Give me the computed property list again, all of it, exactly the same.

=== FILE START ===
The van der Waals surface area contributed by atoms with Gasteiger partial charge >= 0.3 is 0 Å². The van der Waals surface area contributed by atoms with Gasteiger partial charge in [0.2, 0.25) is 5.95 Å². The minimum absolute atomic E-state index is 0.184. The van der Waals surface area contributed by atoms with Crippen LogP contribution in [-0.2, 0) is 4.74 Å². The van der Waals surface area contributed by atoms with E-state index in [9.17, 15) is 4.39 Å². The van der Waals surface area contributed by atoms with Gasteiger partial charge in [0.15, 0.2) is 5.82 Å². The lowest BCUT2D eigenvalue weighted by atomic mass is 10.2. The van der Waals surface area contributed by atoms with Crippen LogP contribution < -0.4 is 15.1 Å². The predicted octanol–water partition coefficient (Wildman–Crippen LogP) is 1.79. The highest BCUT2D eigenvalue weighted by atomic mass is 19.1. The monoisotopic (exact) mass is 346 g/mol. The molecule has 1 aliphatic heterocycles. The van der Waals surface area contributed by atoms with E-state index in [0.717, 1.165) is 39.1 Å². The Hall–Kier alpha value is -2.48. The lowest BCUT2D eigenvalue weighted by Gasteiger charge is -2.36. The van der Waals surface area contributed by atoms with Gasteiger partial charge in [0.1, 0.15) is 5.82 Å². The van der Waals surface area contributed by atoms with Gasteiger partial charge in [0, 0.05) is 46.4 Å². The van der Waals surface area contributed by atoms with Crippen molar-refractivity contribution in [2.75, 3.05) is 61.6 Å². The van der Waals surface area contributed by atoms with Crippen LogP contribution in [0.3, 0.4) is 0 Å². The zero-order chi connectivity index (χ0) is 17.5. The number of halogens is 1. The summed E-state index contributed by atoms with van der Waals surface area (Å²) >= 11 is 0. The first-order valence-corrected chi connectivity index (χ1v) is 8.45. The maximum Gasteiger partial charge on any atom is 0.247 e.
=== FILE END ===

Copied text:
The van der Waals surface area contributed by atoms with Gasteiger partial charge >= 0.3 is 0 Å². The van der Waals surface area contributed by atoms with Gasteiger partial charge in [0.2, 0.25) is 5.95 Å². The minimum absolute atomic E-state index is 0.184. The van der Waals surface area contributed by atoms with Crippen LogP contribution in [-0.2, 0) is 4.74 Å². The van der Waals surface area contributed by atoms with E-state index in [9.17, 15) is 4.39 Å². The van der Waals surface area contributed by atoms with Gasteiger partial charge in [0.15, 0.2) is 5.82 Å². The lowest BCUT2D eigenvalue weighted by atomic mass is 10.2. The van der Waals surface area contributed by atoms with Crippen LogP contribution < -0.4 is 15.1 Å². The predicted octanol–water partition coefficient (Wildman–Crippen LogP) is 1.79. The highest BCUT2D eigenvalue weighted by atomic mass is 19.1. The monoisotopic (exact) mass is 346 g/mol. The molecule has 1 aliphatic heterocycles. The van der Waals surface area contributed by atoms with E-state index in [0.717, 1.165) is 39.1 Å². The Hall–Kier alpha value is -2.48. The lowest BCUT2D eigenvalue weighted by Gasteiger charge is -2.36. The van der Waals surface area contributed by atoms with Gasteiger partial charge in [0.1, 0.15) is 5.82 Å². The van der Waals surface area contributed by atoms with Gasteiger partial charge in [0, 0.05) is 46.4 Å². The van der Waals surface area contributed by atoms with Crippen molar-refractivity contribution in [2.75, 3.05) is 61.6 Å². The van der Waals surface area contributed by atoms with Crippen LogP contribution in [0.3, 0.4) is 0 Å². The zero-order chi connectivity index (χ0) is 17.5. The number of halogens is 1. The summed E-state index contributed by atoms with van der Waals surface area (Å²) >= 11 is 0. The first-order valence-corrected chi connectivity index (χ1v) is 8.45. The maximum Gasteiger partial charge on any atom is 0.247 e.